JUSTICE AND PUBLIC SAFETY
Megan has been a long-time advocate of criminal legal system reform, driven by the belief that all people should be treated with dignity, respect, and humanity. As Alderwoman, she has strived to change our existing punitive criminal system, by introducing legislation to bring the City of St. Louis’ use-of-force policies regarding First Amendment rights into compliance with the Ferguson Commission recommendations and two Federal Injunctions against the City. Megan has also been at the forefront of the campaign to Close the Workhouse since its inception. As a Board Member with Local Progress, Megan also champions criminal justice reform in other localities by co-facilitating a national working group of local elected officials in developing a policy tool-kit for criminal justice reform.
For too long, St. Louis has invested in an “arrest and incarcerate” model that strains the relationship between police and the community while failing to address the root causes of crime. In fact, this past fiscal year, the City of St. Louis spent 55% of its budget on public safety, and nearly half of that public safety budget was spent on policing and jails. At the same time, our City spent 0.29% of its budget on health and human services. Megan believes that we need to re-envision public safety solutions that prevent crime, build trust between police and our community, and keep people out of the criminal legal system by:
Reinvesting in Real Public Safety
Megan strongly affirms that we cannot make our City safer without addressing poverty, the lack of economic opportunity, mental health, and drug addiction. Often, the neighborhoods with the most resources, rather than the most police, are the safest. As President of the Board of Aldermen, Megan is committed to ending the costly and ineffective policies of the “arrest and incarcerate” model of public safety and reinvesting our public dollars in a more effective public safety system, with robust investments in housing, jobs, education, and healthcare. This approach includes:
- Ending the costly and ineffective War on Drugs, legalizing adult use of Marijuana, expunging the records of those with past marijuana convictions, and investing revenues from legalization in Black and Brown communities that have been disproportionately impacted by the War on Drugs
- Eliminating predatory cash bail systems which keep people who are legally innocent, and too poor to afford bail in jail while they await trial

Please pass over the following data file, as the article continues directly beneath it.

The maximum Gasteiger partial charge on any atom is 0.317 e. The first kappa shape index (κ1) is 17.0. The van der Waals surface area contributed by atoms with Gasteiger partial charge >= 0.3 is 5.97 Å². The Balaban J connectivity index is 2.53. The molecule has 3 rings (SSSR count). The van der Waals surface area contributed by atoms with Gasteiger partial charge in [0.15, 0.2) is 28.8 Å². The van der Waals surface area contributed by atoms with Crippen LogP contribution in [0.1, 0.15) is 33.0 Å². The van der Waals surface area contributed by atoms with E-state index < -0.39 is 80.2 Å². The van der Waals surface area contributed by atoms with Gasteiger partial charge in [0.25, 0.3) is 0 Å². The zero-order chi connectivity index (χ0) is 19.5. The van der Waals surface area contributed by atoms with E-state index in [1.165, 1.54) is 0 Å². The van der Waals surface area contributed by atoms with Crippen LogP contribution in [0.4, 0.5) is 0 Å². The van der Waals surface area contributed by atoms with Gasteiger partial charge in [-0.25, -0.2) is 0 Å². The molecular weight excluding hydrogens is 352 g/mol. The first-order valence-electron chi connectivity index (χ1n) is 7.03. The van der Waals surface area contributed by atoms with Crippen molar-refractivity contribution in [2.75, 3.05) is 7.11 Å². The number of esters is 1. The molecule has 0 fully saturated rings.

- Increasing funding to our public defenders to reduce caseloads and ensure that all people have access to quality representation
- Ending civil asset forfeiture abuse
- Supporting an Unhoused Bill of Rights to ensure that individuals without houses are not criminalized and have access to quality services
- Decriminalizing sex work to allow sex workers to maintain their livelihood without fear of violence or arrest, and provide access to health care.
Supporting Victims of Crime
Offering additional support to victims of crime is a critical component of re-envisioning public safety in the City of St. Louis. To better support our neighbors who are impacted by crime, Megan is committed to:
- Embracing the practices of restorative justice that center victims of violence and crime, such as the work promoted by the Freedom Community Center
Public Safety Beyond Policing
Megan also believes that to create safer communities we must invest in public safety beyond policing. Megan also aligns with Mayor Tishaura Jones in creating a community-first public safety solution by investing in community violence intervention programs, a community responder model, and youth jobs and programming. Safe communities can be created through investments in alternative crisis response and resolution programs, such as Cure Violence, which seek to address the root causes of crime. Megan also supports the expansion of the Cops and Clinicians program to also address issues associated with poverty, drug addiction, and abuse.
Creating Safe Streets
Megan understands the need to create safe streets through greater enforcement of traffic laws. In accordance with a proposal in the Stanford Law review, Megan believes in reassigning most traffic enforcement to a separate traffic agency that is independent from the police department. This agency would employ unarmed monitors to enforce traffic laws, though exceptions would be made for violations that involve certain crimes that police would still investigate, like hit-and-runs or driving a stolen vehicle. This effort would free up police resources to focus on violent crime while having City employees dedicated just to traffic enforcement.